Marian Gaborik. If Alexei Yashin and Drew Rosenhaus ever conceived a bastard love child, that’s what it would look like. I’m sorry to have to be the one to break this to Bryan Murray, but our quota of butter soft, injury prone, over rated Euro trash has been filled, thank you very much. His baffling, nauseating…Nay! Infuriating!!…contract extension to Filip Kuba made sure of that. If Gaborik somehow slithers his way into the Senators line up, I swear by all that is good and right in this world, I will soak my most prized possession (vintage 1993, #13 Jamie Baker jersey) in the urine of a thousand goats and burn it on The Bryan’s desk. GOATS BRYAN!! YA HEARD ME!! Honest to God GOATS!!

2. Conversely, pick a potential move by another team that would just crush your soul/favorite team’s chances.

The Maple Leafs somehow pulling Jay Bouwmeester out of Darryl Sutter’s ass. I’ll let them have the Sedins. After all, that poor, misguided, delusional and obviously drunk diaspora known as Leaf Nation hasn’t had an overpaid forward to hail as the second coming of Darryl Sittler and then spend the next six months bitching about since the Antropov trade. But J-Bo… I’m not at all comfortable with the possibility of Laugh fans finally discovering what Real NHL Talent looks like. They may develop a taste for it.

Then again, once Larry Tanenbaum and his Maple Leaf Sports and Entertainment hench-yokels discover how deeply Real NHL Talent will cut into their profit margin, I’m sure they’ll nix any deal Burke can make, lest he anger his pension fund gods. Then he’ll double season ticket prices to appease them…and just because he can.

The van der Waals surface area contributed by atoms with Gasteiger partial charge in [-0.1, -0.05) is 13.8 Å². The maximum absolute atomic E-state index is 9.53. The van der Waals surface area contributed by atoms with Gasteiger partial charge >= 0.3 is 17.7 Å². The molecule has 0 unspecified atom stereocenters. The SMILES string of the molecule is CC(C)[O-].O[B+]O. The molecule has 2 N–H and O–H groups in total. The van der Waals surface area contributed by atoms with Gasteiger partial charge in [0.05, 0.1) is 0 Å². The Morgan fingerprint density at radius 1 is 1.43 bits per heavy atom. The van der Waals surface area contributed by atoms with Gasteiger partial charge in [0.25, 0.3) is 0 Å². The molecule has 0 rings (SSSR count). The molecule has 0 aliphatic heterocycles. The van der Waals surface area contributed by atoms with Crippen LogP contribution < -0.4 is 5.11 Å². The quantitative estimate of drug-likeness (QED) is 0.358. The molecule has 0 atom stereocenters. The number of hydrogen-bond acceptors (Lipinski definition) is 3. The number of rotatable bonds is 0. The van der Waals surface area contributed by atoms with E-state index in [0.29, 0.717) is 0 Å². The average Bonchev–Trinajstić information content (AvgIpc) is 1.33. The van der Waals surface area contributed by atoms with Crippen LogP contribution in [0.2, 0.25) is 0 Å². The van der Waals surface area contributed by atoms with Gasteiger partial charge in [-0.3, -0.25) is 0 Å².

Scotty Hockey shares NY Rangers draft thoughts

June 24, 2009
What’s a more dangerous combo: Glen Sather and a check book or John Tortorella and a mic?

You know a team is in good hands when you see that the author South Park-ized himself, which is the case with our New York Rangers blogging buddy Scotty Hockey.

As often as Scotty sings the praises of Henrik Lundqvist, he’ll also pump out poetic prose promoting the likes of Petr Prucha. (And like any good Rangers fan, he clearly has a soft spot for Sean Avery)

We’ve ripped the Rangers for having a buffoon of a GM and, subsequently, a team marred by horrific contracts but it would be a lie if we said there was nothing good about the Blueshirts. Scotty Hockey certainly puts a friendly face on the MSG gang, even if he’s kind of mean to Sidney Crosby.

Avery: Dubes, I told you to forward my Vogue subscription to Dallas! Oh well, see you soon …

1. What direction do you expect the Rangers to go in with this year’s draft? What’s your preference?

I think that Gordie Clark and the Rangers will continue to pick the best available talent while keeping an eye on character speedsters who can excel in John Tortorella’s system. Glen Sather didn’t bring Torts in to fill a suit, he is handing him the keys to the castle and will build a team that fits Torts’ style – just as he did with Renney. Unfortunately the signings for Renney backfired and the coach couldn’t adapt, leading to a ticket out of town. Tortorella came in and thought that last season’s team didn’t have the size or conditioning to compete in the playoffs so both will certainly be addressed. There will almost certainly be a goaltender added to the organization by the end of Saturday as ’97 second rounder Antoine Lafleur turned out to be bust.